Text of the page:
Where is your most enjoyable place to run? – The Gold Coast in the middle of winter. You run for weeks on end at home in multiple layers in the dark and freezing cold and see virtually nobody. Then you get up there, it’s shorts and t shirt weather, everyone is happy, at 6:30 the sun is up and people are exercising everywhere, i love it.
If you could run in any event in the world, which event would it be? – The Boston Marathon, I love the history behind the event, and two people i find inspiring also have a rich tradition at the Boston Marathon – Dick and Rick Hoyt – I’d love to get a photo with their statue at the start line and show as much determination as they do.
Who inspires you to run? – I run because I love it, it makes me happy and helps me control my anxiety and i love being able to help others achieve their goals. Seeing someone else smile and be proud of their own efforts is a powerful motivator and also serves a reminder of how rewarding running can be.
If i feel down or need a reminder I watch these two videos about Dick and Rick Hoyt, and if you have a spare 10 minutes I encourage you to do so.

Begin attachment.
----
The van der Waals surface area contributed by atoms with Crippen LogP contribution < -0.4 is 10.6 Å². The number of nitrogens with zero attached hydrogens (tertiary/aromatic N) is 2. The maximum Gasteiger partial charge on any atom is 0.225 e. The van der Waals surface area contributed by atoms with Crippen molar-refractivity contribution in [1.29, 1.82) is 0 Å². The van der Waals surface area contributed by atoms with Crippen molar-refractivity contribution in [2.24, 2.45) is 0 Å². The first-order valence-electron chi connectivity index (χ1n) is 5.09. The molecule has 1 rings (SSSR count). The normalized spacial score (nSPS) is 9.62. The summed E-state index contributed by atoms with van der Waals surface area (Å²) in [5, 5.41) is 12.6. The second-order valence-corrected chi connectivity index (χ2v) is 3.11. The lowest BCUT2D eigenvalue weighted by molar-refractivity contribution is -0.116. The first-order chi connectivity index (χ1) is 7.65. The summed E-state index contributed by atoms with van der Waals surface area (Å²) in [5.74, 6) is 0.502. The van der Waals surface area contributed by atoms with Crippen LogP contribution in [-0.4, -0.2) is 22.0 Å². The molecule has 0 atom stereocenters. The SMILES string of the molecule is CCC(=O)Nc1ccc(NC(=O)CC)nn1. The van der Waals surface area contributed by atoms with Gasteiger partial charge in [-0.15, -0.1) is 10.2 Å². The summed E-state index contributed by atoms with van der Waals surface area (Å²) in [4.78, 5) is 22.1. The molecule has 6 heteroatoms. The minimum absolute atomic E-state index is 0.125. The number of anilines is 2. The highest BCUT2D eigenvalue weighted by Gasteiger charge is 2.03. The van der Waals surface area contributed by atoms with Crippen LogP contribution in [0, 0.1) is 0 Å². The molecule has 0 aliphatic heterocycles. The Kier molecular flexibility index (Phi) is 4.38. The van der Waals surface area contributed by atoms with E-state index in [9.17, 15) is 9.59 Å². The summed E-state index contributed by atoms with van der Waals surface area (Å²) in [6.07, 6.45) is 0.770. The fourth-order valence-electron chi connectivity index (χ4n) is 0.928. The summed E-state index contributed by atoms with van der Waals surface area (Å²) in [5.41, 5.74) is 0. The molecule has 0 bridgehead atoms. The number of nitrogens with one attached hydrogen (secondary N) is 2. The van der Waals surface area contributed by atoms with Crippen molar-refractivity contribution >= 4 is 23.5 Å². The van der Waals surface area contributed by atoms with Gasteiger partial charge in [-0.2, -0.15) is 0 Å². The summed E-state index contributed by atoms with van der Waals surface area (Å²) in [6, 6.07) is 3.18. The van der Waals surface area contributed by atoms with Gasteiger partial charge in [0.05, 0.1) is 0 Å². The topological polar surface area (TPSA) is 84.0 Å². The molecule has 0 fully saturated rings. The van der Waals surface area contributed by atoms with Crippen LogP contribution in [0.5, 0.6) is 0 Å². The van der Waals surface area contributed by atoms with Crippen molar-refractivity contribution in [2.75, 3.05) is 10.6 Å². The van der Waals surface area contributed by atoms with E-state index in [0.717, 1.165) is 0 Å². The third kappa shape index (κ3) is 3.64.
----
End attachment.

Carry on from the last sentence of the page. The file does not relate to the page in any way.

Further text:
https://www.youtube.com/watch?v=dDnrLv6z-mM – Rick and Dick Hoyt complete the Hawaiian Ironman – 3.9km swim, 180km cycle, 42.2km run
https://www.youtube.com/watch?v=xBXy1EH4nYc&t=23s – The Story of Rick and Dick Hoyt
What was the best advice you were ever given? – “Don’t waste your time comparing yourself to others, put that energy into being the best version of yourself you can be and you’ll never have any regrets”, and “Tomorrow isn’t promised, don’t take today for granted”
Any funny or awkward moments running? – Just before the Gold Coast marathon one year, i entered the portaloo truck, sat down did what i had to do and tried to flush the toilet… it was blocked and steaming turds started flowing out the bottom of the toilet… i left the cubicle, there was a massive line and the next guy went to use it, i just looked him in the eye and said “it was like that when i went in” and he screamed, i was trying not to laugh out loud and got out of there as fast as i could.